As concentrates continue to gain market share in the cannabis industry, educated consumers have shown concern for the safety of their dabs and vapes. Quality and safety can both be influenced by the method of extraction and the skill of the person performing the operation. In particular, experts are using CO2 extraction to create some of the highest-quality concentrates ever to hit the market.
The World of Cannabis Concentrates
Many of the concentrates available today are produced using a solvent to dissolve cannabinoids and terpenes from plant material, be it flower or trim. Solvents commonly used include ethanol, butane or other hydrocarbons, and carbon dioxide (CO₂).
Each process has its benefits and drawbacks, and you’ll find diehard advocates for them all.
Dr. Markus Roggen is the vice president for extraction at OutCo Labs in El Cajon, California. Located in an unincorporated area, OutCo operates under strict regulations implemented by San Diego County and enforced by the sheriff’s department.
Those rules prohibit the production of concentrates using ethanol or volatile gases such as butane, so OutCo uses a CO₂ extractor to create cannabis oil that it processes into products ready for the consumer.
“We can get into a philosophical discussion about if it should be CO₂ or butane or ethanol, but our specialty is CO₂,” Roggen said. “I think it’s the most difficult to use, but it offers the best possible extracts.”
He also mentioned that butane contains harmful chemicals such as benzene, and that ethanol, while commonly used, is toxic to the human body. Butane and alcohol are powerful solvents that quickly strip cannabinoids, terpenes and other plant compounds from cannabis.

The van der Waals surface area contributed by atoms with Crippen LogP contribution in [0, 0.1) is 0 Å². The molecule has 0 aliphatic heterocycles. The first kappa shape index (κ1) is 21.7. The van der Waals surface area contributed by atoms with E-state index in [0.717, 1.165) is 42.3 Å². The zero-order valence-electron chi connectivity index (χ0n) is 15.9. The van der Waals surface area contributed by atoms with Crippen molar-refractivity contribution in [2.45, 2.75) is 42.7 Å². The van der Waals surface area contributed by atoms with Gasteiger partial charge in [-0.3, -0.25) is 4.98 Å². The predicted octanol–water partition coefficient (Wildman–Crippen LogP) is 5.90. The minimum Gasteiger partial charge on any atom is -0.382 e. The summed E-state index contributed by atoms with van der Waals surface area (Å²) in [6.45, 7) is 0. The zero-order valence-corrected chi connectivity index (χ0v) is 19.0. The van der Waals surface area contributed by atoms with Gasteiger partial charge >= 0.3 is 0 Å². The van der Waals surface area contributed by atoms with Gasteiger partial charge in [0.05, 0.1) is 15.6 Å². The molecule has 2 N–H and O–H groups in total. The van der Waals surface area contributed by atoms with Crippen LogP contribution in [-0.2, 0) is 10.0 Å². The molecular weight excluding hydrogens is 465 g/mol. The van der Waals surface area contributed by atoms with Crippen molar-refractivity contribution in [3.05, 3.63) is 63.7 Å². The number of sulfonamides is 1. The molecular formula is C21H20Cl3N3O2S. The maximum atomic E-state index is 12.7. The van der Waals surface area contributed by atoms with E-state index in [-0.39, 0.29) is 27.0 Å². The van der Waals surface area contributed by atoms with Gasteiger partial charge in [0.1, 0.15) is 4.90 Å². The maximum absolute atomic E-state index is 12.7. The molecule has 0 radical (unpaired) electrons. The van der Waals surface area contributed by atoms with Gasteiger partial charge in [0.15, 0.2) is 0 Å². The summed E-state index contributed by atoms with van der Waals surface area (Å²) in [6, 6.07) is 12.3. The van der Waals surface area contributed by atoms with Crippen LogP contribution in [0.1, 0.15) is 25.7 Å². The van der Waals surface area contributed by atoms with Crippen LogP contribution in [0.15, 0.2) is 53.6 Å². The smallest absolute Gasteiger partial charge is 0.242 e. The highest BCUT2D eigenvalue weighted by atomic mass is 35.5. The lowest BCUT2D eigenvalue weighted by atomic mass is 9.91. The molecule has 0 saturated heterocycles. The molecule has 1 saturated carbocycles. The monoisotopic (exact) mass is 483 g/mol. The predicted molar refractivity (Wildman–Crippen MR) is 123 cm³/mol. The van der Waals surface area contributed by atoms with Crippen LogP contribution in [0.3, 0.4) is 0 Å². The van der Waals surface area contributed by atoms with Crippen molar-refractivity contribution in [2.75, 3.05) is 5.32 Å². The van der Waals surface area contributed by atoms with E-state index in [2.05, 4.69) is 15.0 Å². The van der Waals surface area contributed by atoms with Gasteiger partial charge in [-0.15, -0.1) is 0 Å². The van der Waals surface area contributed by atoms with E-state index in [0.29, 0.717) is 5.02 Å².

Carbon dioxide, when compared to these methods, works much slower. But Roggen—who has an extensive scientific background—has used his expertise to design and execute experiments to learn how to optimize CO₂ extraction.
Using CO2 Extraction to Make Designer Concentrates
By varying the temperature and pressure of the CO₂ running through the machine during CO2 extraction, Roggen can manipulate extraction processes to separate the different compounds present in the cannabis.
During the first phase, the CO₂ is kept at low temperature and pressure, so only the volatile terpenes are fractionated—or separated—from the flower. Then the pressure and temperature are dialed up, and the cannabinoids are removed.
This protects the fragile terpenes from the harsher conditions used to extract the cannabinoids.
“The first fraction has all the flavor, the second has all the buzz,” Roggen said.
During the second phase, Roggen has the ability to decarboxylate cannabinoids, as well as control their ratio in the oil that is produced. For example, if the cannabis being extracted has a 3:1 THC: CBD ratio, the extractor can be calibrated to produce a finished oil with a 2:1 ratio, preserving the CBD while reducing the psychoactive properties.
For vape cartridges, the terpenes are added back to the cannabinoids for flavor. This gives Dr. Roggen another opportunity to design the exact concentrate he is looking for. By controlling the terpenes that are reintroduced to the cannabinoids, the flavor and type of high can also be influenced.
“I can turn an indica strain into a sativa oil,” he said.
After cannabis has been extracted, the oil can be processed into a myriad of products including wax, shatter and cannabis oils for vape pen cartridges, edibles and topicals.
Roggen also added that there is still a lot of room for future developments and innovations. Presently, much of the research into cannabinoids has focused on THC and CBD.
But other compounds such as THCA and CBG also have potential as medicinal therapies, and targeted CO₂ extraction can isolate these and many other compounds. As the medical research catches up with production capability, even more precisely-designed concentrates will be possible.